Cliff Tan, MUFG Bank: As I said, we had these nosebleed kind of numbers in January in China in terms of both loans and aggregate social financing. Before the global financial crisis – you guys were all around – you might want to remember that aggregate social financing for China for the whole year was a number like around Rmb4trn. Now we’ve gotten to a stage where aggregate social financing for January was Rmb4trn.
The problem with that is that probably my guess is that half, maybe 60% by now, of that credit is just being used to roll credit. It’s not actually going into new economic activity. Then, on top of that, more recently we’ve got the government worried about wage arrears, which we hadn’t seen for a while. That means workers aren’t getting paid, so a lot of this money is going to pay off workers for back wages, which will help. It will, maybe, slow down the fall in consumption, but it’s not new economic activity, so that’s one of the problems.
Our sense is that even the state banks, these monsters, these giants, are actually becoming more and more like regular companies. They care about profit and loss. They would like to be a regular business like everybody else. As part of that, they care about credit risk, so, when the government tells them, “lend,” to these guys who can’t get money any other way, they’re going to be going, “Hmm, do I really want to do that?”
I think there is a lending strike, even by the big banks, which is why the government’s been on the hobbyhorse: “Please, you’re not doing your job. You’re not lending to the private companies. You’re not lending to the SMEs.” I’m thinking, “When have I ever heard the government care about the private sector and the SMEs?” The answer is never. I’ve never heard that. This is just a politically correct way of saying, “Lend, okay? It doesn’t matter who you lend to.” Anyway, so the banks are being very rational.
China may find it very difficult to use the old tools to stimulate the economy. I think the bang for the buck is going to go down this year.
Monica Hsiao, Triada Capital: But I guess I would argue that the Chinese government is realistic enough that they’re not necessarily expecting to stimulate in order to achieve that much growth. Their goal is more to stabilise. I think stability of the credit markets is a pretty high priority for them. For them to implement the reforms that they want to, they have to guarantee interbank liquidity, for example.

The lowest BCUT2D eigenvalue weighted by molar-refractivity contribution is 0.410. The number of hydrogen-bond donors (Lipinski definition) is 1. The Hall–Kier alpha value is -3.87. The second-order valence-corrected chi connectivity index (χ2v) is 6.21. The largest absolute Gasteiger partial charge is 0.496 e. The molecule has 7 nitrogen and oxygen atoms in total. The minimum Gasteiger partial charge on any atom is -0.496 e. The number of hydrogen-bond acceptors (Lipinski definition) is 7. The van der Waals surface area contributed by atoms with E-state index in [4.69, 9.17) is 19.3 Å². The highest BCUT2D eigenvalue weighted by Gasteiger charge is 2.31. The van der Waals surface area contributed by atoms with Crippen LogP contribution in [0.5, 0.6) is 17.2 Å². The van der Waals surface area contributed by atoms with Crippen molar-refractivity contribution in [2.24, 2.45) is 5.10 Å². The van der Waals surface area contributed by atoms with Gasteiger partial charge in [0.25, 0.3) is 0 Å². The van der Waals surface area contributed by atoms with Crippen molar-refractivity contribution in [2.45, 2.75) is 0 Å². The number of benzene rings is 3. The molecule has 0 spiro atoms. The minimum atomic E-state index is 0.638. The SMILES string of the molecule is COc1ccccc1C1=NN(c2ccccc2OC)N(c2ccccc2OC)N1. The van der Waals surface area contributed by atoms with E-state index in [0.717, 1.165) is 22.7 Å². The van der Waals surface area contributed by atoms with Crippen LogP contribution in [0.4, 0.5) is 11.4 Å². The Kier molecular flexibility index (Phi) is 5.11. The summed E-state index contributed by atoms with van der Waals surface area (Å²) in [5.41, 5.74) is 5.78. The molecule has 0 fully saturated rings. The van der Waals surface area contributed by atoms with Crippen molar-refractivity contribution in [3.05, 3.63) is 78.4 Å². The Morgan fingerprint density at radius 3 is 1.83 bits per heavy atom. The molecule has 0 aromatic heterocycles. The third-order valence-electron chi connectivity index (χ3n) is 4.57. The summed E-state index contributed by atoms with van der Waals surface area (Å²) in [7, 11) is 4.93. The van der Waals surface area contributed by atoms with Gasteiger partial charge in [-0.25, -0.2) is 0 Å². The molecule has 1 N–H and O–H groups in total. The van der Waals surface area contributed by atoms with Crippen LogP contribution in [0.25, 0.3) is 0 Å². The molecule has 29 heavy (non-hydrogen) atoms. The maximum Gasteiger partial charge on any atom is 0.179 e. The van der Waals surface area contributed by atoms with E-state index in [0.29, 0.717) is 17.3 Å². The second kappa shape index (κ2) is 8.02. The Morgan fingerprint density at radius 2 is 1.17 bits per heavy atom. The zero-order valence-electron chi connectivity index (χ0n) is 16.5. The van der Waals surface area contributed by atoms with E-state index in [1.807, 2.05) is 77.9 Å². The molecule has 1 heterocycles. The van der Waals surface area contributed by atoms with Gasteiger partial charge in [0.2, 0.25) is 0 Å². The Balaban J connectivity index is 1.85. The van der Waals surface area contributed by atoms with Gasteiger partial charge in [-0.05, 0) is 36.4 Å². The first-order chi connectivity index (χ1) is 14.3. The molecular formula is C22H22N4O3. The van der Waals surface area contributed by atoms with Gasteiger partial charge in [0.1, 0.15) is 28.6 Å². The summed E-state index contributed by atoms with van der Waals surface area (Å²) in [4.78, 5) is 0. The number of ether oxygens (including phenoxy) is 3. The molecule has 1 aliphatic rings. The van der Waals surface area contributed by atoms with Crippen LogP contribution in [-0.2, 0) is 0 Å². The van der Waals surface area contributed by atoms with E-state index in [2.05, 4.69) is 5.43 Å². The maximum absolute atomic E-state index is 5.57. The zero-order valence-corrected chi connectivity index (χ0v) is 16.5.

We’ve seen the recent policies where they’ve expanded the definition of what they can accept for collateral. Things like that are really about ensuring that the credit markets are functioning. That’s their goal, which I would argue they are achieving right now.
As Morgan alluded to, I think this is the year where it should actually be quite favourable for us in Asia credit – not only just from the backdrop of EM markets but mainly because we do have, effectively, Chinese QE, and again not necessarily for growth but for credit stability – so that at least we can return to look at credit differentiation and fundamental value.
Forward looking, I would say that credit for this year still would be, relatively speaking, more attractive than equities, exactly to Cliff’s point about growth. To Michael’s point, I do agree that a lot of this – the deleveraging and not only the actions but the talk of the deleveraging, and the shadow banking and so forth – it really definitely limited the access to capital from some of the high-yield issuers that we saw last year, particularly through trust financing, right? The availability of that, we saw, started to come back end of last year.
You can argue about whether trust financing is good or bad, but the reality is it was serving a purpose that the banks were not doing. I think it’s great that there is a lot more talk and lip service to providing more financing for POEs, but, like you said, the banks are cautious about where they’re going to lend to.